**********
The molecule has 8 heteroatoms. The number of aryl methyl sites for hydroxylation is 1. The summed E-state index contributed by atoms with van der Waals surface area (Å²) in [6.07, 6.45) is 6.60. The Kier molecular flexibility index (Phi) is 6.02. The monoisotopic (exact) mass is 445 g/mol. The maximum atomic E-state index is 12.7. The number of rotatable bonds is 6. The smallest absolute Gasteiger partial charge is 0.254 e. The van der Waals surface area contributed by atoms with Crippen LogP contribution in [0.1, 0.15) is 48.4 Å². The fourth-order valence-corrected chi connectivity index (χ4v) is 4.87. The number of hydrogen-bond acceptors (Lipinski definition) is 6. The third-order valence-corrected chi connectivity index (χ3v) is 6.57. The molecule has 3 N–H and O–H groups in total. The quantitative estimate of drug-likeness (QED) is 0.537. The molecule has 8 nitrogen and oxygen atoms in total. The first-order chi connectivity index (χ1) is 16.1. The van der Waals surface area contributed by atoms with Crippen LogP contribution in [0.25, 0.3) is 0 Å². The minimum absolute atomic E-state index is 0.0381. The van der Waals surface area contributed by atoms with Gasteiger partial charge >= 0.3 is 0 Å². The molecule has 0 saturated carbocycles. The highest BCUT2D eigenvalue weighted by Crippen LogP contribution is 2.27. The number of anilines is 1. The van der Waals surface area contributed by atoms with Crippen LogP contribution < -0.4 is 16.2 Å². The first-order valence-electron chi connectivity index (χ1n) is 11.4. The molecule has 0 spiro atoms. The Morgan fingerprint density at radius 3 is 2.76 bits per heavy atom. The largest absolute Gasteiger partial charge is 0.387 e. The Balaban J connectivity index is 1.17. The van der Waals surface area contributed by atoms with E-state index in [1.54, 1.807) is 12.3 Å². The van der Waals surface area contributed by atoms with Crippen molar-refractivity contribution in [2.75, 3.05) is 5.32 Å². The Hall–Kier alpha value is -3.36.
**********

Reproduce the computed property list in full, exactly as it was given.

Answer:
The molecule has 8 heteroatoms. The number of aryl methyl sites for hydroxylation is 1. The summed E-state index contributed by atoms with van der Waals surface area (Å²) in [6.07, 6.45) is 6.60. The Kier molecular flexibility index (Phi) is 6.02. The monoisotopic (exact) mass is 445 g/mol. The maximum atomic E-state index is 12.7. The number of rotatable bonds is 6. The smallest absolute Gasteiger partial charge is 0.254 e. The van der Waals surface area contributed by atoms with Crippen LogP contribution in [0.1, 0.15) is 48.4 Å². The fourth-order valence-corrected chi connectivity index (χ4v) is 4.87. The number of hydrogen-bond acceptors (Lipinski definition) is 6. The third-order valence-corrected chi connectivity index (χ3v) is 6.57. The molecule has 3 N–H and O–H groups in total. The quantitative estimate of drug-likeness (QED) is 0.537. The molecule has 8 nitrogen and oxygen atoms in total. The first-order chi connectivity index (χ1) is 16.1. The van der Waals surface area contributed by atoms with Crippen LogP contribution in [0.25, 0.3) is 0 Å². The minimum absolute atomic E-state index is 0.0381. The van der Waals surface area contributed by atoms with Gasteiger partial charge >= 0.3 is 0 Å². The molecule has 0 saturated carbocycles. The highest BCUT2D eigenvalue weighted by Crippen LogP contribution is 2.27. The number of anilines is 1. The van der Waals surface area contributed by atoms with Crippen LogP contribution < -0.4 is 16.2 Å². The first-order valence-electron chi connectivity index (χ1n) is 11.4. The molecule has 0 spiro atoms. The Morgan fingerprint density at radius 3 is 2.76 bits per heavy atom. The largest absolute Gasteiger partial charge is 0.387 e. The Balaban J connectivity index is 1.17. The van der Waals surface area contributed by atoms with E-state index in [1.54, 1.807) is 12.3 Å². The van der Waals surface area contributed by atoms with Crippen molar-refractivity contribution in [2.75, 3.05) is 5.32 Å². The Hall–Kier alpha value is -3.36.